The bitter row between ex-royal butler Paul Burrell and Buckingham Palace was close to boiling point today, as his controversial new book hit the high street.
The royal household was bracing itself for any more revelations in A Royal Duty, based on the former servant’s time with Diana, Princess of Wales.
Shocked by extracts already serialised, Princes William and Harry launched a scathing attack on Mr Burrell accusing him of betraying their mother.
But today, Mr Burrell fuelled the war of words by saying he would like to give the young princes “a piece of my mind” and told them to “grow up”.
And the feud was set to deepen with Mr Burrell this morning launching a whirlwind of interviews to defend his book both at home and abroad.
He has defiantly refused to apologise for his revelations but revealed he would never have written the book had he received a call from the Royal Family after the collapse of his theft trial at the Old Bailey last year.
“Just one telephone call would have stopped it, one. Is that too much to ask - really?,” he told BBC One’s Real Story.
He denied the book was his revenge but admitted it would have been “a very different world” had he received a phone call from the princes.
There is still no indication of whether a meeting between Mr Burrell and the royal brothers will take place, despite both sides agreeing to one.
A spokeswoman for the princes stressed any meeting would be a private affair while a spokesman for Mr Burrell said they had heard nothing more.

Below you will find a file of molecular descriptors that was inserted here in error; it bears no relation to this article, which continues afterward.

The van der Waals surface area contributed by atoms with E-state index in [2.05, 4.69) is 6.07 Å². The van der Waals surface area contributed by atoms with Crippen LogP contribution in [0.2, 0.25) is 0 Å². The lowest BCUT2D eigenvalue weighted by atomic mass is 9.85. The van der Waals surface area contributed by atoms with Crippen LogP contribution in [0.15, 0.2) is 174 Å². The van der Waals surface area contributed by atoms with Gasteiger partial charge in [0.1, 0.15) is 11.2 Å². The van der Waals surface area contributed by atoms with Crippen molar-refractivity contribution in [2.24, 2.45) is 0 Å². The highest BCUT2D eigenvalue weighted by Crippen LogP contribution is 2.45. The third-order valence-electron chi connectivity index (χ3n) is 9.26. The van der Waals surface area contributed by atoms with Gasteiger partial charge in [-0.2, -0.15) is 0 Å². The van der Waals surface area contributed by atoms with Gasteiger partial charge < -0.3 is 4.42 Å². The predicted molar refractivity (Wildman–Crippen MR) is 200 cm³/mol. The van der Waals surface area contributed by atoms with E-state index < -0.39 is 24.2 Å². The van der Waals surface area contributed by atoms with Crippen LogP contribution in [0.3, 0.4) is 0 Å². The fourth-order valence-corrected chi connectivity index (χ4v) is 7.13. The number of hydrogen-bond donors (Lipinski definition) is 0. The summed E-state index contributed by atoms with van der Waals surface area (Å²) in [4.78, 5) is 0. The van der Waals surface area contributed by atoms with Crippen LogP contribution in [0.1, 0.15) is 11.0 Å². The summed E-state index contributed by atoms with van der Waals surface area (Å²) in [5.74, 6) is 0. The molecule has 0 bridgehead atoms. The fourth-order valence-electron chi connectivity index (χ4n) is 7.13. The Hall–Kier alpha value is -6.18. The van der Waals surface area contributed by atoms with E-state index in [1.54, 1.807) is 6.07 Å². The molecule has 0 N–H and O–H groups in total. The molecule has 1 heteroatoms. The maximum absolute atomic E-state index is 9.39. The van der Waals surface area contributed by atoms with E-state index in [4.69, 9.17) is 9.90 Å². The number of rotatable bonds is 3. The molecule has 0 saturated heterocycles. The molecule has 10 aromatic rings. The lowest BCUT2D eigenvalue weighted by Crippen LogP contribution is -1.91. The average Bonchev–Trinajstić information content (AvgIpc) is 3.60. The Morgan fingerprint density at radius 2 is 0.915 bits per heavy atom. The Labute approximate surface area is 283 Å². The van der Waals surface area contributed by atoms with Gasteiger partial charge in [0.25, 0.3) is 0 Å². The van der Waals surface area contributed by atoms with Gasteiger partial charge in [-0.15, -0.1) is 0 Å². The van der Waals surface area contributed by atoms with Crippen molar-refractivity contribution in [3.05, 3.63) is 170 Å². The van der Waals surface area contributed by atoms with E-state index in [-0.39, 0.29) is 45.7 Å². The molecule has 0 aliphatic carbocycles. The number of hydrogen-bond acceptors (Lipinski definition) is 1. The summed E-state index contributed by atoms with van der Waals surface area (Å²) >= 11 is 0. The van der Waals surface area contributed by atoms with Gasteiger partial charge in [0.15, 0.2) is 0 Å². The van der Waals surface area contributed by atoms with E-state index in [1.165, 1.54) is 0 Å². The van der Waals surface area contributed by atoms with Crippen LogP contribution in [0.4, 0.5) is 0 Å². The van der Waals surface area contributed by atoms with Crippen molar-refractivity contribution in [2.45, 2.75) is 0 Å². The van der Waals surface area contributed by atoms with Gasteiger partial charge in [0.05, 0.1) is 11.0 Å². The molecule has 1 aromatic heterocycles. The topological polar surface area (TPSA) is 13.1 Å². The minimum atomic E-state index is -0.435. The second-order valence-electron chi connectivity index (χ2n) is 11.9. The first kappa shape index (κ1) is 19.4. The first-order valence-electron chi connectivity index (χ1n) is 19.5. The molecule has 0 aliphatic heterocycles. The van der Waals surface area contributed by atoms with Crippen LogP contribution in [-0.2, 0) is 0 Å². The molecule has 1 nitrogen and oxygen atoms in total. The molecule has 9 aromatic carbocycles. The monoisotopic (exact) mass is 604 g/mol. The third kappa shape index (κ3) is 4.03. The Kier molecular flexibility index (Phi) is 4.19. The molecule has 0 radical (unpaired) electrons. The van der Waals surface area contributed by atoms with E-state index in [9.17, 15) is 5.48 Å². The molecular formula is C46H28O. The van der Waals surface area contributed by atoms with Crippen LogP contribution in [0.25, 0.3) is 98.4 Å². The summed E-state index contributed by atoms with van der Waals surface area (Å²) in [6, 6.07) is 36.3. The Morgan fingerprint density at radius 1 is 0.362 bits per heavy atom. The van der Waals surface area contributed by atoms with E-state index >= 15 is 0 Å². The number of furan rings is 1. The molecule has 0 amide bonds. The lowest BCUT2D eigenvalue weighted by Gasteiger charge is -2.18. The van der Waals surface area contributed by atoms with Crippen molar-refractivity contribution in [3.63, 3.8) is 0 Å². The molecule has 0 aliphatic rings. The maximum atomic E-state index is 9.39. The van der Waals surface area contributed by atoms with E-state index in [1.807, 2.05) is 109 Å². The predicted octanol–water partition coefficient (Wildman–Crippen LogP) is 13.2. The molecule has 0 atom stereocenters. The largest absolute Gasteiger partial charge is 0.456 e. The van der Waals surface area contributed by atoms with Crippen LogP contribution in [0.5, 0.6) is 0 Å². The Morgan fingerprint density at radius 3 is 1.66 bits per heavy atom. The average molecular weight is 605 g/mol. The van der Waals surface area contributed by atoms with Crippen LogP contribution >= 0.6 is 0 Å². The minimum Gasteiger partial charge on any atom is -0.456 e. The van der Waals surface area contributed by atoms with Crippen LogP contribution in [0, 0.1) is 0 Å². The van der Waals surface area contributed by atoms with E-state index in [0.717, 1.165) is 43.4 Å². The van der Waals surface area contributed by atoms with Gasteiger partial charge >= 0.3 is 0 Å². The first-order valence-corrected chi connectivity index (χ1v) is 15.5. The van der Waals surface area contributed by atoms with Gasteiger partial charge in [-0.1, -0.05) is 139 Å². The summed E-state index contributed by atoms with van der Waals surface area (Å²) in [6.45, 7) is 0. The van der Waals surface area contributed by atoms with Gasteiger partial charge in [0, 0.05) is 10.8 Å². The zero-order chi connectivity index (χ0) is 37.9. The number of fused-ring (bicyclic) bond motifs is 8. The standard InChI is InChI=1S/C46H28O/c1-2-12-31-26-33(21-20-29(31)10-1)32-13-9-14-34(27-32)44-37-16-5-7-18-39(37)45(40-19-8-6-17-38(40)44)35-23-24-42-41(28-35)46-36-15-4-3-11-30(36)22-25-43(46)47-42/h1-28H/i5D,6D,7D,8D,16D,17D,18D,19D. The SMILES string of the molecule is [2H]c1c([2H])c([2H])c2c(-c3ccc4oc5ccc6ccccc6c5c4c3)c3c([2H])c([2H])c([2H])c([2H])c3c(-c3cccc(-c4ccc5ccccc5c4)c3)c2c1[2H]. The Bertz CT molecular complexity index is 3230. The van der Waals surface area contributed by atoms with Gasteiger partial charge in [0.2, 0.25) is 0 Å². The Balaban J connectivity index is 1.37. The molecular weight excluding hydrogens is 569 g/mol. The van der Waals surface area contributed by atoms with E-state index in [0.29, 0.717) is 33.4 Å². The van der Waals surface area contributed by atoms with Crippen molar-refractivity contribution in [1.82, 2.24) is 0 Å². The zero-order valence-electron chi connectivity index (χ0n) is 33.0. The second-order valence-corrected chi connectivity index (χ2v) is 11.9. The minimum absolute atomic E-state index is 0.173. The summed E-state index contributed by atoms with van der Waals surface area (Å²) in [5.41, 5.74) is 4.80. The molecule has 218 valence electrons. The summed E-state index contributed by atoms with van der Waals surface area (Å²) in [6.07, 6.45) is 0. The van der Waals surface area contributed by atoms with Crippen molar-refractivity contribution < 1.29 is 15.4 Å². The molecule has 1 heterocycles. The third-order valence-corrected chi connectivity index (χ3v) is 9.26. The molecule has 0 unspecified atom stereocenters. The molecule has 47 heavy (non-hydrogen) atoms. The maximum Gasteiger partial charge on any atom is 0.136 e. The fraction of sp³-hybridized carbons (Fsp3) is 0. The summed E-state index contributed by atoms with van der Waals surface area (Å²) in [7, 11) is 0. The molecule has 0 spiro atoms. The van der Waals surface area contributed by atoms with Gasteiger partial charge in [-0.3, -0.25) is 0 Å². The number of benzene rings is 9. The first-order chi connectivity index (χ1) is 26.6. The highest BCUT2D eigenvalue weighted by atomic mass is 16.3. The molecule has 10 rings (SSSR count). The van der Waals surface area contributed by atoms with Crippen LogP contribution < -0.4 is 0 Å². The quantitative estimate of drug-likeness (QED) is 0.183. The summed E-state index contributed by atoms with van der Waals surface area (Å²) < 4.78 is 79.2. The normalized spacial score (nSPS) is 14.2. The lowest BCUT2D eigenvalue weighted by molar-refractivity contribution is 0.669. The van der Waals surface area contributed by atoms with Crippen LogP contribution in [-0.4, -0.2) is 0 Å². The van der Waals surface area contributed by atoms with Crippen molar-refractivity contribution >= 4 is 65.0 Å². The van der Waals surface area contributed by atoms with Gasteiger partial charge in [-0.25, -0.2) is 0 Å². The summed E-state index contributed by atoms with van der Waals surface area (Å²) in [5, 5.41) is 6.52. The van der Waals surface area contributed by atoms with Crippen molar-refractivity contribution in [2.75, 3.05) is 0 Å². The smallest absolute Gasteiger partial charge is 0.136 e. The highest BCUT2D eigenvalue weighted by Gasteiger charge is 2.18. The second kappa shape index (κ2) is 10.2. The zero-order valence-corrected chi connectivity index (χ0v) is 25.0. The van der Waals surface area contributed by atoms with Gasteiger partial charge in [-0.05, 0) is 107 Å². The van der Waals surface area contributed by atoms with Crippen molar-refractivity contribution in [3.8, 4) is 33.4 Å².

In the BBC interview, to be broadcast tonight, Mr Burrell said he was angry with the princes but claimed they were being used as “emotional cannons” by the “grey men in suits” at the Palace.
“Why listen to people who always say yes and no-one tells you no? I’d love to give them a piece of my mind,” he said.
But he also said it was time for the princes to “grow up” and stressed they were just children when their mother was alive while he “lived in an adult world with the Princess”.
On Friday the princes said the revelations were a “cold and overt betrayal” of their mother, who would have been “mortified”.
The book is partly based on letters allegedly to and from Diana.
Extracts serialised in the Daily Mirror last week included claims Diana feared a plot to kill her in a car accident, 10 months before her death, and the Duke of Edinburgh allegedly writing to say he did not approve of the Prince of Wales’ affair with Camilla Parker Bowles.
In a letter allegeldy written the month of her death, Diana told Burrell she was looking forward to “happier times” and thanked him for keeping her sane, the Mirror reported today.
The extract in the newspaper states: “…Your support, as always, has been invaluable and kept me sane during some of the nightmare times. Now, the tide is changing and we can all now have peace of mind and look forward to happier times and different homes!
“Thank you Paul, for being such a tower of strength.”
Mr Burrell has reportedly claimed the letters are just the “tip of the iceberg”.
Up to 135,000 copies of A Royal Duty were hitting book stores across the country this morning, although a spokeswoman for Clarence House said she doubted the young princes would be asking for copies.
Around one million copies went on sale in America on Saturday, but it was too early to say how many had been sold, publisher Penguin said.
Mr Burrell will spend the next two days doing a round of interviews defending his book, starting with BBC’s Radio FiveLive and the Today programme this morning.
He would not be holding any press conferences or book launches, the Penguin spokeswoman said.
He is due to fly out to America later in the week for a fortnight of promotions.
The book has sparked mixed reactions from royal watchers and those close to the Palace.
Yesterday, friend of Diana, Vivienne Parry, said William should put the former butler “back in his pantry”.